As the Thanksgiving holiday weekend began, the countywide school board had put the two public school systems’ long-held ambivalence about charter schools on a fast track to Nashville.
The board on Tuesday, Nov. 22, denied the applications of 17 charter schools for Shelby County’s two public school systems claiming the fiscal impact of the schools would be too much of a financial hardship on each system – city and county.
The financial hardship exception is a part of state law that requires each school system to cite specific numbers in terms of student enrollment impact as well as specific dollar figures. The Tennessee treasurer is the arbiter of whether there is a financial hardship the state will recognize.
Memphis City Schools superintendent Dr. Kriner Cash told the board the possibility of 14 new charter schools in a city system that already has 25 with two more starting next year would be too much for a system with charter school growth of one to three per year.
He said it is “glaringly clear that Memphis City Schools cannot now and in the future withstand the financial impact to the district that this many charter schools approved would have on the district.”
Cash estimated the fiscal impact on the MCS budget at $26 million that would have to be shifted from other areas.
Deputy superintendent Irving Hamer described the charter schools as an “unfunded mandate” from state government.
“We actually have never been able to afford it,” he added. “It will compromise the integrity of the operation of Memphis City Schools.”
Shelby County Schools officials had taken an even harder line on charter schools saying they didn’t fit the philosophy of the system. After the old county school board rejected a charter school application last year, the applicant appealed to the state. Tennessee education officials ordered the board to approve the charter school – the first and only in the system.
SCS officials will claim in their application that the two additional charter schools would have an impact of $3.5 million when added with the existing charter school.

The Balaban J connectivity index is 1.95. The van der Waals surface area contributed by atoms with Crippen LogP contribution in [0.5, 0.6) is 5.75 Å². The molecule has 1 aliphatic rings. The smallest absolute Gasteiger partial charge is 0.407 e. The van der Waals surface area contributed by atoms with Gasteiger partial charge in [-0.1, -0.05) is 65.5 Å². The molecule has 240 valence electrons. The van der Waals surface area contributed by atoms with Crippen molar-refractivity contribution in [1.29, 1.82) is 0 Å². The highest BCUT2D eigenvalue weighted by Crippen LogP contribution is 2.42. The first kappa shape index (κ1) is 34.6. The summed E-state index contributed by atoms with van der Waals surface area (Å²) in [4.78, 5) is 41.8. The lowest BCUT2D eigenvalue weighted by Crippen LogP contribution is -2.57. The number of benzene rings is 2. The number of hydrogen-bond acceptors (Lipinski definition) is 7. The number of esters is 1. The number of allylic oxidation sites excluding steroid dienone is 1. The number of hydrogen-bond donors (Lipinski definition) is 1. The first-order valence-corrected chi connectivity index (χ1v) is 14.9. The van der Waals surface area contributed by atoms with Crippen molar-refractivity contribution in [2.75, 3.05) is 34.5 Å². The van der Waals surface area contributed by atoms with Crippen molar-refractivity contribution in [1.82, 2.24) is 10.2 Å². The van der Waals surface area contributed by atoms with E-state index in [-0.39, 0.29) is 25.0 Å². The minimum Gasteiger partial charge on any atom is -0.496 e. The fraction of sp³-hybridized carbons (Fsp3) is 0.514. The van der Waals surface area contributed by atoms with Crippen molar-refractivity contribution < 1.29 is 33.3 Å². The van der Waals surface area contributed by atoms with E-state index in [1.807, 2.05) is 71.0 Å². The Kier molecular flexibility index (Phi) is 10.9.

The voice vote by the board governing the two still separate school systems was not unanimous but appeared to be well past the 12-vote majority needed.
Some board members said the bid for financial hardship materialized too quickly for them to vote based on a presentation the same night. Board member Vanecia Kimbrow said the proof was not adequate and she could not support the denial of charter schools that otherwise met benchmarks in the application process.
“They only leave our system when they have no other options,” Kimbrow said of parents who choose charter schools. “It is not my job to take that option or that choice away from anyone.”
Board member Jeff Warren, however, said the schools are a financial drain on conventional public schools that still must remain open and run buses even with the estimated 4,545 students Cash’s staff estimates would transfer out of those schools and among charter schools. That’s in a school system with 106,000 students kindergarten through 12th grade.
“We are locally dealing with a national political issue,” Warren argued. “We have legislators in Nashville that are being influenced by a national agenda that says charter schools are the way to go. I think as a local board we need to say … not now and not for Memphis.”
Board member Kenneth Whalum Jr. doubted the financial hardship bid would meet legal muster in Nashville. He said he understood the political and fiscal argument. But Whalum also countered that charter schools are a fact of life.
“I am tired of denying a life raft to any children so that they all can drown on the Titanic,” he said. “It’s about the law, colleagues. It’s not about how we feel about charter schools. It’s not us versus them. Charter schools are public schools no matter how hard it is for some of us to grasp it. They are all public schools.”
The action has the same basic effect as a moratorium on the approval of any new charter schools Warren had advocated before the board approved the two new KIPP Academy charter schools at its October meeting. Warren wanted to cite the coming consolidation of the two systems in the 2013-2014 school year in that appeal to state education officials.
He never moved forward with a vote on the idea. Tennessee Gov. Bill Haslam reacted to word of that earlier proposal saying he could see no reason to justify such a moratorium.